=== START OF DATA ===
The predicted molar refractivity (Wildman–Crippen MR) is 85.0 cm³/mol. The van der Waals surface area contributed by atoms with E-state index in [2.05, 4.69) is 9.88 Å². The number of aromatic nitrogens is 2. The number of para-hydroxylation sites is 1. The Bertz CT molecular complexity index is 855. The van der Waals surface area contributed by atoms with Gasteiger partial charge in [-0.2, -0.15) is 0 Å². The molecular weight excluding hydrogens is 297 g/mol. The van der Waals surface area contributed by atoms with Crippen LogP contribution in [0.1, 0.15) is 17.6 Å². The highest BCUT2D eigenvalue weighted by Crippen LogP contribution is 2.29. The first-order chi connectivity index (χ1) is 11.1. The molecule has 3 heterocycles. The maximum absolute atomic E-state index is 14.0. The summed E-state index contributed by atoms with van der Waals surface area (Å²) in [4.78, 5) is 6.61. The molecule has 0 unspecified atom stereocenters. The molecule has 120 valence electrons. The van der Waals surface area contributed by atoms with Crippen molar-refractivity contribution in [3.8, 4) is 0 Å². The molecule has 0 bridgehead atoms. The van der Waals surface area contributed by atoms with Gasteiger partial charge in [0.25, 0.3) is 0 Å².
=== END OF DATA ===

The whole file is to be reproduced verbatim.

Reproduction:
The predicted molar refractivity (Wildman–Crippen MR) is 85.0 cm³/mol. The van der Waals surface area contributed by atoms with E-state index in [2.05, 4.69) is 9.88 Å². The number of aromatic nitrogens is 2. The number of para-hydroxylation sites is 1. The Bertz CT molecular complexity index is 855. The van der Waals surface area contributed by atoms with Gasteiger partial charge in [-0.2, -0.15) is 0 Å². The molecular weight excluding hydrogens is 297 g/mol. The van der Waals surface area contributed by atoms with Crippen LogP contribution in [0.1, 0.15) is 17.6 Å². The highest BCUT2D eigenvalue weighted by Crippen LogP contribution is 2.29. The first-order chi connectivity index (χ1) is 11.1. The molecule has 3 heterocycles. The maximum absolute atomic E-state index is 14.0. The summed E-state index contributed by atoms with van der Waals surface area (Å²) in [4.78, 5) is 6.61. The molecule has 0 unspecified atom stereocenters. The molecule has 120 valence electrons. The van der Waals surface area contributed by atoms with Crippen molar-refractivity contribution in [3.8, 4) is 0 Å². The molecule has 0 bridgehead atoms. The van der Waals surface area contributed by atoms with Gasteiger partial charge in [0.25, 0.3) is 0 Å².